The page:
It is instructive to note that two infrastructure equities, the Canadian energy midstream company Inter Pipeline and the US-listed renewable energy stock Pattern Energy, have each received unsolicited but confirmed bids from so-far anonymous sources since the beginning of August. We can’t be certain that these bids are from financial buyers, but this would be consistent with the trend of off-market bids for infrastructure stocks in recent months. Examples include IFM Global Infrastructure Fund’s USD 6.5bn acquisition of energy infrastructure stock Buckeye Partners and the Infratil / Brookfield acquisition of Vodafone New Zealand for NZD 3.4bn, both in May 2019, JP Morgan Infrastructure Investment Fund’s bid for the US regulated utility El Paso Electric for USD 2.8bn in June 2019 and Brookfield and GIC’s purchase of US railroad Genesee & Wyoming for USD 6.4bn in July 2019. In addition, we have seen numerous examples of private equity funds buying infrastructure assets from quoted companies, including Macquarie’s Green Investment Group buying a 40% stake in Iberdrola’s East Anglia One wind project for GBP 1.6bn in early August 2019.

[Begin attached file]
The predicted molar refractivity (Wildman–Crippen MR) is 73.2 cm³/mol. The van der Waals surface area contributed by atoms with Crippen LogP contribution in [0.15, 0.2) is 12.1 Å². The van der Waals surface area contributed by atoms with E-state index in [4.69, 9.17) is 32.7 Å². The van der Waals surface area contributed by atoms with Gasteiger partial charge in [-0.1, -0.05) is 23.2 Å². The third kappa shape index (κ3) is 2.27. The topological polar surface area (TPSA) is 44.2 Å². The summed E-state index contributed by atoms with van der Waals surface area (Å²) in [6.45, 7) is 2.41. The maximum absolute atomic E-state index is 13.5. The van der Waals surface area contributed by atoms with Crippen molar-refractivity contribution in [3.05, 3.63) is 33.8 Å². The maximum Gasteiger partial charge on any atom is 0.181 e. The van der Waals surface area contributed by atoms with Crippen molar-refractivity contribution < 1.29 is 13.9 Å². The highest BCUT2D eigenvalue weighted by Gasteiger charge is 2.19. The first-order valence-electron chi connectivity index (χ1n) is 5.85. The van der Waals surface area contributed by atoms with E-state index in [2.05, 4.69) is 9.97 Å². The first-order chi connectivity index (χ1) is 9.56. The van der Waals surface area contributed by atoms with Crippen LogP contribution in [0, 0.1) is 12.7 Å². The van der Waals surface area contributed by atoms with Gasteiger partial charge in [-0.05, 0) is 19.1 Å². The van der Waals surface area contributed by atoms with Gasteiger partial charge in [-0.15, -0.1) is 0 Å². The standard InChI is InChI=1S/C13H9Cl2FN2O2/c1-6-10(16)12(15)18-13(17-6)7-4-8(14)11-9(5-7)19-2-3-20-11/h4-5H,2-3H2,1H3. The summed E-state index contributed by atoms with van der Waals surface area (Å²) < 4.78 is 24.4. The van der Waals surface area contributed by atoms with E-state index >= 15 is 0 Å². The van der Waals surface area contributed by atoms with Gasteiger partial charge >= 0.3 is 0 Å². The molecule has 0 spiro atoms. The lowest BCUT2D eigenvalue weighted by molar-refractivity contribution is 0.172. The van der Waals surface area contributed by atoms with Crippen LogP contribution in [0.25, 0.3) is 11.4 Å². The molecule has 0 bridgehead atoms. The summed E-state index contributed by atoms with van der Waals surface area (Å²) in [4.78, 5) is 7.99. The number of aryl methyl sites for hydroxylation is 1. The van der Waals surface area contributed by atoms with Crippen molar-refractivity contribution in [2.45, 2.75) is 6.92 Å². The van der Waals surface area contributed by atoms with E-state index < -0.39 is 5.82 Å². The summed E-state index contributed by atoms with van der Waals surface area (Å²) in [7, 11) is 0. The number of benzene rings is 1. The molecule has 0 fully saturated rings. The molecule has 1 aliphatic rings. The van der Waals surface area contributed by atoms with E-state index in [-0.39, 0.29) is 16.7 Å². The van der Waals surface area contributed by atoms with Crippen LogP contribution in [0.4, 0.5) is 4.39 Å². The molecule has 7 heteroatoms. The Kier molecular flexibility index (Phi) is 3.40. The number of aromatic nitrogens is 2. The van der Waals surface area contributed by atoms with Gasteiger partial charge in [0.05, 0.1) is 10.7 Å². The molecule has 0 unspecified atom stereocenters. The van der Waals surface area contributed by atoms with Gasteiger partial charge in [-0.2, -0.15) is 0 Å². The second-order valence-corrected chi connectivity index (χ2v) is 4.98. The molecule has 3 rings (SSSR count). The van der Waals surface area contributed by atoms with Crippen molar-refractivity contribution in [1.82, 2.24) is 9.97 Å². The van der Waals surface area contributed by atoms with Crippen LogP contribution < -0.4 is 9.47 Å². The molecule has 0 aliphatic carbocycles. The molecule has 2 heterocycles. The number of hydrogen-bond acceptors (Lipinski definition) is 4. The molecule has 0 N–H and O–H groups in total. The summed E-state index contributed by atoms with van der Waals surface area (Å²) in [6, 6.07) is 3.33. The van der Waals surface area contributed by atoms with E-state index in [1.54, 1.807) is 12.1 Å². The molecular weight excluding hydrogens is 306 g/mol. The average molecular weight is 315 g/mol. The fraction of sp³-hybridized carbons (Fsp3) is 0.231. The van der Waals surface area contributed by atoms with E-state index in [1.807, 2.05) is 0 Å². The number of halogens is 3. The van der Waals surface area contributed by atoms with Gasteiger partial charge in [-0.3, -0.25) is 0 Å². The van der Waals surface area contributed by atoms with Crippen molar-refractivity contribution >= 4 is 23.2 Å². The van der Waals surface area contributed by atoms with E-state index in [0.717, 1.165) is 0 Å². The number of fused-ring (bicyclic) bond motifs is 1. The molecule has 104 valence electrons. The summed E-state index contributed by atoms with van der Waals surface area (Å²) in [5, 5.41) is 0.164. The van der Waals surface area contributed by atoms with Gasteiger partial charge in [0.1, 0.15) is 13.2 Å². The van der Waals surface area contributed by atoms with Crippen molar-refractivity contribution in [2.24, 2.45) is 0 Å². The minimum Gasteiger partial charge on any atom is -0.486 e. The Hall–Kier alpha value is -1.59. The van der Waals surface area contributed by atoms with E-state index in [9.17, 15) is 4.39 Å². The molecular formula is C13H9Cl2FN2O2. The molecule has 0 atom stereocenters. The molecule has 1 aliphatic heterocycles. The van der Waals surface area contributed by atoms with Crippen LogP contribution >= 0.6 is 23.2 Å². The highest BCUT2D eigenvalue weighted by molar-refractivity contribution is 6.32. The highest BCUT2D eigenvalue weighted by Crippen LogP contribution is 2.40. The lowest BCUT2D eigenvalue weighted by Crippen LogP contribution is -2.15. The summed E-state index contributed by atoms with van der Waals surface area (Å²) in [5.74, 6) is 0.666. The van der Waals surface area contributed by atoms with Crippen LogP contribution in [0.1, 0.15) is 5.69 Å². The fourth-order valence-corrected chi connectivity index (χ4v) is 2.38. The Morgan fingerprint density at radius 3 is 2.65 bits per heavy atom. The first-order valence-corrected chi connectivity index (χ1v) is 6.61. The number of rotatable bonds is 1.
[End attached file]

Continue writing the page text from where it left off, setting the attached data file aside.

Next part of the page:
So, what is the attraction of the sector to these long-term buyers, and why should investors see listed infrastructure stocks as a safe haven area? And how would we counter the view that these stocks are fully valued after strong recent gains? Taking the US regulated utility sector, the Miton Global Infrastructure Income Fund’s largest individual country and sector weighting, as an example, the sector is, according to analysts at RBC, trading close to its highest premium over the last decade versus the wider S&P 500 Index.